Interview with John Jude Palencar

John's Website

Q:When you first started out in the industry what mistakes did you make?

I don't know if these were legitimate mistakes - I signed contracts that I should have not signed or at least should have altered them in some way.
My thinking was - that this was a building block in my career... "to get my foot in the door" so to speak.

In some cases I worked for a lesser fee than I was worth.
Other times ... That I didn't try to push my ideas more, rather than accept what they ( the client) were proposing.

Hindsight can be a deadly thing for both your present and future career - it can be a mind-trap. You have to move on and work to the next step. Think of it as evolving adaptation to your present career situation.

My professional career started out when I was nineteen years old. I had already been selling paintings since I was fifteen. I freelanced for both regional and national clients while I attended art school.

However this early work was a bit commercial for my taste, although there were a few good editorial assignments sprinkled in there during that time. I continued to build my portfolio for the NY book market and received my first assignment from Bantam Books when I was a senior at the Columbus College of Art & Design in Columbus, Ohio.
They saw my paintings at the Society of Illustrators Student Competiton.
Eventually two clients became four, then six and I've continued to freelance to the present.

Q: When working with a client, how difficult is it to keep a sense of yourself in the piece of work?

Currently I have a lot of freedom, so clients come to me for my visual approach.

You have to develop a signature style.

The one thing that bothers me is repeating myself too much.
After working years in the biz and creating hundreds of covers and other images, there is a tendency for clients to request similar concepts or approaches that you have created for past book covers.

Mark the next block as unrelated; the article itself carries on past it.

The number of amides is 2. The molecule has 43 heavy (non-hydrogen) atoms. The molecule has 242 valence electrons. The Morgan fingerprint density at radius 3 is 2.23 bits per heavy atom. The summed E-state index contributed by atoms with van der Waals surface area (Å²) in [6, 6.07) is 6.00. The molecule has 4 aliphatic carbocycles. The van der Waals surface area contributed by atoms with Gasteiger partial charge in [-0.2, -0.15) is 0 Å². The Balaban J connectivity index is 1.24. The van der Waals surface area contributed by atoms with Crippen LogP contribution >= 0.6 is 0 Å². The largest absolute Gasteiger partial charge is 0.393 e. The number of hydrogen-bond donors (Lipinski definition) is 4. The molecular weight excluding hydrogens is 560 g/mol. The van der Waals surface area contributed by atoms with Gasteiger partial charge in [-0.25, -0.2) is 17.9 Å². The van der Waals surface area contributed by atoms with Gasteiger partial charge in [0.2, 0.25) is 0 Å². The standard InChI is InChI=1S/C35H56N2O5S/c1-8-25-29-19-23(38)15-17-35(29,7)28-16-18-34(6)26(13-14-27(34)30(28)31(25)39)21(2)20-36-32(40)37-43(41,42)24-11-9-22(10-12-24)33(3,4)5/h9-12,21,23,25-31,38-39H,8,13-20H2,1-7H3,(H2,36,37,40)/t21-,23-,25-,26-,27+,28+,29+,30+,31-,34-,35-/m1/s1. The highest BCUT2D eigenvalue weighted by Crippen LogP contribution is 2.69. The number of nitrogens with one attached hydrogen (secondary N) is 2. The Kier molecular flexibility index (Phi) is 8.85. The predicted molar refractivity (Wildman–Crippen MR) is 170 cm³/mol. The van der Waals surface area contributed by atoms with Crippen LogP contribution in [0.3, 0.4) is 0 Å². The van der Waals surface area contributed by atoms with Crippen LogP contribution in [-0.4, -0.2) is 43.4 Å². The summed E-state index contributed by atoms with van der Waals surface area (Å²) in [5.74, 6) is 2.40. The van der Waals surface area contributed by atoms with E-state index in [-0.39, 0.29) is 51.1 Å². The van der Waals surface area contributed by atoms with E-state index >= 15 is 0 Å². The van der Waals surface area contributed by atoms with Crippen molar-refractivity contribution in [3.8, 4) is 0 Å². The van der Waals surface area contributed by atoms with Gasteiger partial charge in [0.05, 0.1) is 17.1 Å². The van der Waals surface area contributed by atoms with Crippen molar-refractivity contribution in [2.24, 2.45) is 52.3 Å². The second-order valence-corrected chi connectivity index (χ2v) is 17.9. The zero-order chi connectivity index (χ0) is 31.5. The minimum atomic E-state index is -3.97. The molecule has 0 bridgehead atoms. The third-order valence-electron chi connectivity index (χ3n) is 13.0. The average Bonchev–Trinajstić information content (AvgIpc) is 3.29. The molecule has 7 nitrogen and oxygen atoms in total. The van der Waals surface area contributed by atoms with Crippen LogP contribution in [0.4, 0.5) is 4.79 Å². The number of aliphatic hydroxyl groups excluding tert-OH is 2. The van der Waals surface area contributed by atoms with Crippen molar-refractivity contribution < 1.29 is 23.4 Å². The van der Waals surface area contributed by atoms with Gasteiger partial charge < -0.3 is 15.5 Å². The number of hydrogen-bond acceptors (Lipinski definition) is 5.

I'm also guilty of becoming too complacent in regard to inventing new motifs or creative new approaches etc...
So I have consciously or unconsciously created similar looking book covers.
Every once in a while I have to to slap myself around creatively so that I don't "borrow" from past covers. In certain cases, some novels are not imaginative and are cliche's in and of themselves.

So it is hard to extend an original visual statement into something extraordinary when the writing and plot is average or sub-par.

Every once in a while I'll have a nice refreshing visual breakthrough with a good novel, art director, editor or publisher.

That makes this business worthwhile.

Good writing equals good visuals, it's that simple.

Q: How important is narrative in your work?

Not all that important.

In fact I really dislike work that is overly narrative.
My least successful pieces have been narrative in nature.
In my more succesful work and what I strive for is symbol and archetype.

Narrative for me is just visual storytelling and does not have the mystery or visual power that a symbolic or even allegorical approach has.

The "Hitchcock" approach is what I call it; not knowing what's turning the doorknob or what the shadow moving is in the thin slice of light at the bottom of the door.

To me the unknown is more intriguing than the known.
The narrative approach tells the viewer what they are seeing, where as the symbolic approach suggests interpretation, interaction and meaning on a personal experiential level.

I'd rather create questions in my work than answers.
Both narrative and symbolic paths are valid, but for me, I'll choose the enigmatic road.

Q: Top three tips?

Create with quality.

Create with passion.

Create with mystery.

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